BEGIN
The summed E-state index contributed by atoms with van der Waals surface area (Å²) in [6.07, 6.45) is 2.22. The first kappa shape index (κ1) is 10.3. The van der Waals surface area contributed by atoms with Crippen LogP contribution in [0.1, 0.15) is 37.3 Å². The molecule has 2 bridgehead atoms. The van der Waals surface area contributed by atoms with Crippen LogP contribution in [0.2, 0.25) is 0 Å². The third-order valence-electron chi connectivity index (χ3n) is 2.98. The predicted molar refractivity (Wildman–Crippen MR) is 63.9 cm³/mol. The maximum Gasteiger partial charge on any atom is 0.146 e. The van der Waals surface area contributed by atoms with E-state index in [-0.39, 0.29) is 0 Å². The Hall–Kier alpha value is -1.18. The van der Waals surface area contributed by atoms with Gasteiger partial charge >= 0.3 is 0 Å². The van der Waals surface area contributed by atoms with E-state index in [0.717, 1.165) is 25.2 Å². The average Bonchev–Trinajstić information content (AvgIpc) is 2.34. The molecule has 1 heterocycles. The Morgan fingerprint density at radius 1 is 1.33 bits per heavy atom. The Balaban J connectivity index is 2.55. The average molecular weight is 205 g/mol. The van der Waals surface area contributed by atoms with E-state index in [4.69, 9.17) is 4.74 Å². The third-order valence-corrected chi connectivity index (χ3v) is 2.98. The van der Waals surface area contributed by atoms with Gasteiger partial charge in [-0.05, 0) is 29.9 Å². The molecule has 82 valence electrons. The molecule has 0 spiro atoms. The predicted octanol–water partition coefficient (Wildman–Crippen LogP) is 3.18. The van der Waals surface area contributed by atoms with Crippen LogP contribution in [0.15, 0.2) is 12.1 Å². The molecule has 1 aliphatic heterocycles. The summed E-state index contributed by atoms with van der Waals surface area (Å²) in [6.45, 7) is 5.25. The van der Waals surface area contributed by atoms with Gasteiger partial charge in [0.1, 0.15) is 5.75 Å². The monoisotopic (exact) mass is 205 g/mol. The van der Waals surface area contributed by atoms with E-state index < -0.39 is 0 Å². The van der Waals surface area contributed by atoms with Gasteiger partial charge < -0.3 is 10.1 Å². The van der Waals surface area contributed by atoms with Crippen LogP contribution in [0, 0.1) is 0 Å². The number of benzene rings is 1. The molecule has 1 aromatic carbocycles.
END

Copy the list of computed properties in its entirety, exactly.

The summed E-state index contributed by atoms with van der Waals surface area (Å²) in [6.07, 6.45) is 2.22. The first kappa shape index (κ1) is 10.3. The van der Waals surface area contributed by atoms with Crippen LogP contribution in [0.1, 0.15) is 37.3 Å². The molecule has 2 bridgehead atoms. The van der Waals surface area contributed by atoms with Crippen LogP contribution in [0.2, 0.25) is 0 Å². The third-order valence-electron chi connectivity index (χ3n) is 2.98. The predicted molar refractivity (Wildman–Crippen MR) is 63.9 cm³/mol. The maximum Gasteiger partial charge on any atom is 0.146 e. The van der Waals surface area contributed by atoms with E-state index in [-0.39, 0.29) is 0 Å². The Hall–Kier alpha value is -1.18. The van der Waals surface area contributed by atoms with Gasteiger partial charge >= 0.3 is 0 Å². The van der Waals surface area contributed by atoms with E-state index in [0.717, 1.165) is 25.2 Å². The average Bonchev–Trinajstić information content (AvgIpc) is 2.34. The molecule has 1 heterocycles. The Morgan fingerprint density at radius 1 is 1.33 bits per heavy atom. The Balaban J connectivity index is 2.55. The average molecular weight is 205 g/mol. The van der Waals surface area contributed by atoms with E-state index in [4.69, 9.17) is 4.74 Å². The third-order valence-corrected chi connectivity index (χ3v) is 2.98. The van der Waals surface area contributed by atoms with Gasteiger partial charge in [-0.05, 0) is 29.9 Å². The molecule has 82 valence electrons. The molecule has 0 spiro atoms. The predicted octanol–water partition coefficient (Wildman–Crippen LogP) is 3.18. The van der Waals surface area contributed by atoms with Crippen LogP contribution in [0.15, 0.2) is 12.1 Å². The molecule has 1 aliphatic heterocycles. The summed E-state index contributed by atoms with van der Waals surface area (Å²) in [6.45, 7) is 5.25. The van der Waals surface area contributed by atoms with Gasteiger partial charge in [0.1, 0.15) is 5.75 Å². The monoisotopic (exact) mass is 205 g/mol. The van der Waals surface area contributed by atoms with E-state index < -0.39 is 0 Å². The van der Waals surface area contributed by atoms with Gasteiger partial charge < -0.3 is 10.1 Å². The van der Waals surface area contributed by atoms with Crippen LogP contribution in [0, 0.1) is 0 Å². The number of benzene rings is 1. The molecule has 1 aromatic carbocycles.